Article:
At the cave, Clark and Tumbleweed hear Jimmy call for help. They arrive in Dead Man's Gulch and find that Bart Cummings has Jimmy. To calm the Silver Arrow down, Clark promises to help him find his treasure with the aid of the silver arrows Cummings had left behind.

With his silver treasure found and his mind healed, Bart Cummings goes to live with his granddaughter Mary Lewis back east. Hopeful Jake has also made a full recovery, bought new clothes with his reward for helping the Silver Arrow and continues to be hopeful that he'll one day find gold in Lost Valley. Tumbleweed has bought a new car with his money, but he's still a cowboy at heart. Jimmy and Clark, despite missing their friends, must return to Metropolis, where another mystery awaits them. Tune in for "The Pan-Am Highway" next week in The Adventures of Superman, boys and girls.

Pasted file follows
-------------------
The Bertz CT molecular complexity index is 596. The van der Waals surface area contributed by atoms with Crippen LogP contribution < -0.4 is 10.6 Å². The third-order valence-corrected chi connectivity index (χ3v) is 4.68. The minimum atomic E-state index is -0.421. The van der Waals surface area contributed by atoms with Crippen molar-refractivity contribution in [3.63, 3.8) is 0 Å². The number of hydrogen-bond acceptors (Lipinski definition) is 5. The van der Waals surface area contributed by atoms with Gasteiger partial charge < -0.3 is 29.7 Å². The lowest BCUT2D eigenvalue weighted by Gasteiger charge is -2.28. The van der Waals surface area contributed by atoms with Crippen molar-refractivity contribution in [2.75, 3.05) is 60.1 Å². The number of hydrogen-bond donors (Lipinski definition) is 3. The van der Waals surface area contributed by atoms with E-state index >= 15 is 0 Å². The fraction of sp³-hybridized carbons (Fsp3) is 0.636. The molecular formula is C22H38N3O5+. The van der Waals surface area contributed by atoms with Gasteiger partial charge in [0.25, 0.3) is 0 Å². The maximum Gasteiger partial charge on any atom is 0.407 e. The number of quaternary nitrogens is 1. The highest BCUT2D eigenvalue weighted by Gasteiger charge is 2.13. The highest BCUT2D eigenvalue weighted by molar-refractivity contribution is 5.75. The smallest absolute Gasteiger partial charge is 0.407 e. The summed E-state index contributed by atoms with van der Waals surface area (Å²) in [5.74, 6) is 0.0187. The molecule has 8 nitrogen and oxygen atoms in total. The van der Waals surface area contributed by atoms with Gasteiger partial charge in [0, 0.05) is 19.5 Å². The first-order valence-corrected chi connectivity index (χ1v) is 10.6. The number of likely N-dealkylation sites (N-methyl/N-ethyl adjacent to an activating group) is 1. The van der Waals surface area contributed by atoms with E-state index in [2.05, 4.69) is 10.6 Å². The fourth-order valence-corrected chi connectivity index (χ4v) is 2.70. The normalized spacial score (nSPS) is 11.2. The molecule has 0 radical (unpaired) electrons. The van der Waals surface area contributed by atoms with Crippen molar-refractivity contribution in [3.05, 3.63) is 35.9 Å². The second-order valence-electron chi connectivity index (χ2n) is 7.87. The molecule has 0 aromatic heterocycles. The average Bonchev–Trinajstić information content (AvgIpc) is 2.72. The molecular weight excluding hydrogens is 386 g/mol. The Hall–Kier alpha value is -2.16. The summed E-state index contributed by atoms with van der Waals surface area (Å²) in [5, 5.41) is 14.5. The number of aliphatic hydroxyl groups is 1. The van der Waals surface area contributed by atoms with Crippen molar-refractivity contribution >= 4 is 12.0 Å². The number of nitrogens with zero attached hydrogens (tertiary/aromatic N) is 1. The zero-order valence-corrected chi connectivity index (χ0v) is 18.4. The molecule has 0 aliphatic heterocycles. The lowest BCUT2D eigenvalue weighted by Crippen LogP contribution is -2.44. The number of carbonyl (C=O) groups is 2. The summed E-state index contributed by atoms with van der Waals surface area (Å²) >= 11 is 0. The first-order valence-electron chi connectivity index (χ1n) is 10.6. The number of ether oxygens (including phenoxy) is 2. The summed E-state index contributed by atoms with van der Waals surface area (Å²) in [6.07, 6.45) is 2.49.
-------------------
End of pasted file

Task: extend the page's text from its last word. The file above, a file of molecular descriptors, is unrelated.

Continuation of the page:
In "The Silver Arrow," Jimmy mentions that he is friends with a boy named Jackie Kelk. Jackie Kelk was the actor who portrayed Jimmy Olsen in The Adventures of Superman during the first seven years of the radio series.


Okay, I hate to admit this, but "The Silver Arrow" was an enjoyable serial despite the irritating presence of Tumbleweed Jones. I was a bit harsh to judge it last week before I even listened to it. This is because "Crooked Oil Association" tortured me, and I had assumed that "The Silver Arrow" would do the same because the former leads into the latter. I'm honestly sorry that I let my dislike of "Crooked" prejudge what "Arrow" was going to be like.

Now, I'm not going to retract anything I've said about Tumbleweed Jones. I still stand by the fact that I feel he is an unnecessary character, and "The Silver Arrow" would have worked just as well without him. However, ol' Tumbleweed seems to be sitting on the sidelines in this story arc to make room for the more interesting characters like the Silver Arrow and his granddaughter.